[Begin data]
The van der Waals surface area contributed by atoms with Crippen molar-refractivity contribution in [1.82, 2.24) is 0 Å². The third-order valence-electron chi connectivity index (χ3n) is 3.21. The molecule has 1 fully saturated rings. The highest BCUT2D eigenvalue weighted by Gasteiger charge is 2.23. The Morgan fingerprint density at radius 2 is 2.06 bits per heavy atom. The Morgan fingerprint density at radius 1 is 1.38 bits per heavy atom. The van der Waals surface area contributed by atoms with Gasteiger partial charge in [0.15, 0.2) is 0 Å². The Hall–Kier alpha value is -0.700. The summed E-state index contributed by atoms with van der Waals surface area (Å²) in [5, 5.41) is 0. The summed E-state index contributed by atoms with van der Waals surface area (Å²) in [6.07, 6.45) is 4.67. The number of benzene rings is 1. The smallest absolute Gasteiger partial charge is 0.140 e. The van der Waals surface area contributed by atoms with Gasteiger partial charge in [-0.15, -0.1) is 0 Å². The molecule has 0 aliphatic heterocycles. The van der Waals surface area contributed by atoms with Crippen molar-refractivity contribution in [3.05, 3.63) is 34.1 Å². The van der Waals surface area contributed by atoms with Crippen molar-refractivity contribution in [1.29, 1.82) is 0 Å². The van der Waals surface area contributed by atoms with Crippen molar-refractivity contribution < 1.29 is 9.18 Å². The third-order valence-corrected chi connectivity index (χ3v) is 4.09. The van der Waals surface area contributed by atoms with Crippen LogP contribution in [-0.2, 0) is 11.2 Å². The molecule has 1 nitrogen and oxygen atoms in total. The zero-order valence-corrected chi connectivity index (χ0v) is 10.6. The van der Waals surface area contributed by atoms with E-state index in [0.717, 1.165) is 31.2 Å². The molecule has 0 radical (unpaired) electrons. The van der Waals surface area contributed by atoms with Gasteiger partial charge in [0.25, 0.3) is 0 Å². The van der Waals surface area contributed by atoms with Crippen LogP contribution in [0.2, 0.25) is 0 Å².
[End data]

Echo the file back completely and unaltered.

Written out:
The van der Waals surface area contributed by atoms with Crippen molar-refractivity contribution in [1.82, 2.24) is 0 Å². The third-order valence-electron chi connectivity index (χ3n) is 3.21. The molecule has 1 fully saturated rings. The highest BCUT2D eigenvalue weighted by Gasteiger charge is 2.23. The Morgan fingerprint density at radius 2 is 2.06 bits per heavy atom. The Morgan fingerprint density at radius 1 is 1.38 bits per heavy atom. The van der Waals surface area contributed by atoms with Gasteiger partial charge in [0.15, 0.2) is 0 Å². The Hall–Kier alpha value is -0.700. The summed E-state index contributed by atoms with van der Waals surface area (Å²) in [5, 5.41) is 0. The summed E-state index contributed by atoms with van der Waals surface area (Å²) in [6.07, 6.45) is 4.67. The number of benzene rings is 1. The smallest absolute Gasteiger partial charge is 0.140 e. The van der Waals surface area contributed by atoms with Gasteiger partial charge in [-0.15, -0.1) is 0 Å². The molecule has 0 aliphatic heterocycles. The van der Waals surface area contributed by atoms with Crippen molar-refractivity contribution in [3.05, 3.63) is 34.1 Å². The van der Waals surface area contributed by atoms with Crippen molar-refractivity contribution in [1.29, 1.82) is 0 Å². The van der Waals surface area contributed by atoms with Crippen molar-refractivity contribution < 1.29 is 9.18 Å². The third-order valence-corrected chi connectivity index (χ3v) is 4.09. The van der Waals surface area contributed by atoms with Crippen LogP contribution in [-0.2, 0) is 11.2 Å². The molecule has 1 nitrogen and oxygen atoms in total. The zero-order valence-corrected chi connectivity index (χ0v) is 10.6. The van der Waals surface area contributed by atoms with E-state index in [0.717, 1.165) is 31.2 Å². The molecule has 0 radical (unpaired) electrons. The van der Waals surface area contributed by atoms with Gasteiger partial charge in [0.25, 0.3) is 0 Å². The van der Waals surface area contributed by atoms with Crippen LogP contribution in [0.2, 0.25) is 0 Å².